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The Dhofari cattle breed; productive and reproductive performance

Salim Bahashwan

Salalah Livestock Research Station, P O Box 1286, Postal code 211, Salalah, Sultanate of Oman
saleminiom@gmail.com

Abstract

The objective of this study was to evaluate the reproductive and productive traits of age at first calving (AFC), calving interval (CI), service per conception (SC), gestation length (GL), milk yield (MY), lactation length (LL), and postpartum oestrus interval (POI) of Dhofari cows. Data on 1827 breeding records of 261 native Dhofari cows breed were collected and analyzed at the Salalah Livestock Research Station from 2011 to 2017. General linear model (GLM) analysis showed that season had a significant (p<0.05) effect on all studied traits except for calving interval (CI). Year of production had also significant (p<0.05) effect on all studied traits except for (POI). Parity did not have significant (p>0.05) effect on any of the studied traits. Correlation analysis showed a significant (p<0.05) correlation between age of the cow and (GL). It showed also a significant (p<0.05) negative correlation between parity and (CI). The productive and reproductive traits of the native Dhofari cattle breed showed good traits compared to other native breeds in the Middle East documented in literature. However, attention to factors such as season of breeding and genetic improvement programs towards reducing (AFC) should be enhanced and supported to further elevate these economically vital traits in general.

Keywords: age at first calving, calving interval, postpartum oestrus interval, service per conception


Introduction

Dhofari cattle breed which is a native subtropical Bos indicus (Bahashwan et al 2015) breed located at the south region of Sultanate of Oman comprises about 193 thousand heads (MAF 2013) of the total number found in the country. Most farmers in that region depend mainly on that breed for the production and consumption of red meat and dairy products as it is a dual-purpose type breed. A herd reproductive performance is a key indicator of sustainability for any dairy farming (Wangdi et al 2014) and it has a significant effect on the profitability of that herd (Dayyani et al 2013). Assessment of productive and reproductive performance of a cattle depends on few parameters such as age at first calving, calving interval, service per conception, postpartum oestrus interval, and milk yield (Dematawawa and Beger 1998; Islam et al 2006). Such comprehensive information and data have never been published for the native Dhofari cattle breed. As a result, this study pursued to understand and establish baseline information regarding vital economical productive and reproductive traits of this indigenous cattle breed in Arabia.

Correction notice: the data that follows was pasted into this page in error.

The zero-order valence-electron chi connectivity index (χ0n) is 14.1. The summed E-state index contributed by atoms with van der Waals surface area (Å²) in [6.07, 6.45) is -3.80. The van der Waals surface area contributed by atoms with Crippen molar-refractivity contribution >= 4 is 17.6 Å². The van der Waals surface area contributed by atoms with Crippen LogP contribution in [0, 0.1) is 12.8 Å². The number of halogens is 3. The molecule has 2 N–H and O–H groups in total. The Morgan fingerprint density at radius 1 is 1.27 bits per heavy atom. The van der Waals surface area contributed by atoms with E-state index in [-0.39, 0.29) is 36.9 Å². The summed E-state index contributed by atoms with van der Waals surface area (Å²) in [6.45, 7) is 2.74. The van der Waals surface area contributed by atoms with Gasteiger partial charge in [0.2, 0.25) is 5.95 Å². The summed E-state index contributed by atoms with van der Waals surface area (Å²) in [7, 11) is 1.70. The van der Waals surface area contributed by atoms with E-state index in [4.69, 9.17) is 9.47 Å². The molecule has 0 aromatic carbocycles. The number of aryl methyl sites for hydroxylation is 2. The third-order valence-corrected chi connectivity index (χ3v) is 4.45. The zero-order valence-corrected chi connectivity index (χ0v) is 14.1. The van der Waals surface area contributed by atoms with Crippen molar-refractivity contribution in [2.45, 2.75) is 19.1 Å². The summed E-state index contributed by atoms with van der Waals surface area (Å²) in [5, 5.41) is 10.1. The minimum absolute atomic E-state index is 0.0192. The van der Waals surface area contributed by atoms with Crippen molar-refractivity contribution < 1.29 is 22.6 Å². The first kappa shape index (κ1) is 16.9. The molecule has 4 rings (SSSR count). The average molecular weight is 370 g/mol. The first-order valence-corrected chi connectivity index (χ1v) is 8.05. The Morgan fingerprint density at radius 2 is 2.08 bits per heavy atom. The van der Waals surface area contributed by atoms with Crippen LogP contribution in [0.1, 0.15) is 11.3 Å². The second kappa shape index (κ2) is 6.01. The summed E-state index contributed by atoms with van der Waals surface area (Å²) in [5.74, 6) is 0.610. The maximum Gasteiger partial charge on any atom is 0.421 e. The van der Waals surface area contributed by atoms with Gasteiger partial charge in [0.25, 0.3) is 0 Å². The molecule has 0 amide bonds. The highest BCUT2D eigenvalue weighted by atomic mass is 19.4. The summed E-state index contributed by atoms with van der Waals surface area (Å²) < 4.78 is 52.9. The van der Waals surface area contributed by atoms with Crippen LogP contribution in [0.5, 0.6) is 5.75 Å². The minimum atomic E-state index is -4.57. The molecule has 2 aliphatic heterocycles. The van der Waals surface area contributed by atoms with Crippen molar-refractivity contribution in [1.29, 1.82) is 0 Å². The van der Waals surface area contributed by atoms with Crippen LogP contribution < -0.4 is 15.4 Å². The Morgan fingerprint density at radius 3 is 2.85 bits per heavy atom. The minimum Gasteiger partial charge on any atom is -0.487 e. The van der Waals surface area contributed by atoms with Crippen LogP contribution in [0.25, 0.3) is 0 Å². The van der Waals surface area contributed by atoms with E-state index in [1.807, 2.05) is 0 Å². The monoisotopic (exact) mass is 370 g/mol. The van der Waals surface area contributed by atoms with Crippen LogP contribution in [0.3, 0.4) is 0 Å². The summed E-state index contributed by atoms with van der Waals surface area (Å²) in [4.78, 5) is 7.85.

Materials and methods

Total data of 1827 breeding records of 261 native Dhofari cows breed were collected between 2011 and 2017 at Salalah Livestock Research Station in the south region of Sultanate of Oman. Cows were artificially inseminated (AI) usually at the beginning of November of each year using the two-injection system of prostaglandin( Robert Taylor 1992) and parturition were received during August. Cows that do not conceive from AI usually were mated to bulls. All records of cows and timings of insemination and relative reproductive data were recorded for each animal. Cows were hand milked twice per day and milk quantity was recorded using weighing scale and recorded plus the consumed quantity by its relative calf. Animal were fed commercial concentrate (16 % crude protein, 2.5% crude fat, 7% crude fiber, 5% ash, 0.9 calcium, 0.5% phosphorus, and 11.5 MJ/Kg ME energy) according to their weight, and milk production based on NRC nutrient requirement tables. Rhodes grass hay ((Chloris gayana), water, and mineral blocks were provided ad libitum. Cows were generally in good health condition and vaccinated against endemic diseases.

Statistical Analysis

Descriptive statistics for data on productive and reproductive traits studied were obtained. Effects of season, year and parity on the productive and reproductive traits studied were found by multivariate procedure of general linear model (GLM) of SPSS program. Pearson correlation coefficients were calculated using SPSS procedure.

The mathmematical model was

Yij = μ + Fi + eij

Where

Yij = a particular trait mesure.

μ = mean of population.

Fi =effect of all fixed effects.

eij =random error linked to each observation.


Results and Discussion

Dhofari cows average age at first calving, shown in Table 1, was shorter than means reported for Kankarej and Sahiwal cows (Chaudhary et al 1995; Nandagawali et al 1996), Gir cows (Singh and Raut 1980; Barwe et al 1996), and Red Sindhi cows (Ahmed 1998). However, Dhofari cow's average age at first calving was close to that reported for Cholistani cows (Chaudhary and Shafiq 1994). Differences between these Bos indicus breeds could be attributed to variations of genetic makeup, management, climate, insemination timing and heat detection (Kuthu et al 2007). The Dhofari cows breed stand out to be better than most of the other indicated Bos indicus breeds in terms of shorter age at first calving. Therefore, perhaps with better management, feeding regime, efficient heat detection, and disease control, further time reduction of age at first calving could be achieved. Calving interval (Table 1) of indigenous Dhofari cows breed showed a favorable shorter interval by almost 10% (14.40.33 months) than reported (15.70.22 months) in literature (Mohiuddin 1987; Azam 1991; Khan et al 1999; Javed et al 2000; Kuthu et al 2007) of different breeds of tropical cattle which could be a result of better nutritional status and management. Table 1 shows that the service per conception for the Dhofari cows breed was almost the same as reported by many researchers in literature (Miazi et al 2007; Rahman et al 1998), but about 19% favorably much better than found by others (Asaduzzaman and Miah 2004) in Sahiwal breed. The gestation length and milk yield per day showed in Table 1 for the Dhofari breed were similar to those results found by others (Miazi et al 2007; Rahman et al 1998; Islam 1999) for different indigenous breeds. The average of Dhofari cow's lactation length was found to be only about 30 days shorter than those reported by other researchers (Miazi et al 2007; Asaduzzaman and Miah 2004; Islam 1999) for local indigenous cows. Results showed that the postpartum oestrus interval of the Dhofari indigenous cow breed (Table 1) was 18% less than found by others (Islam et al 2002) in indigenous cows of Bangladesh. This could be attributed to better supply of balanced nutritional requirements especially crude protein (Garth R et al 1988) for the Dhofari cows.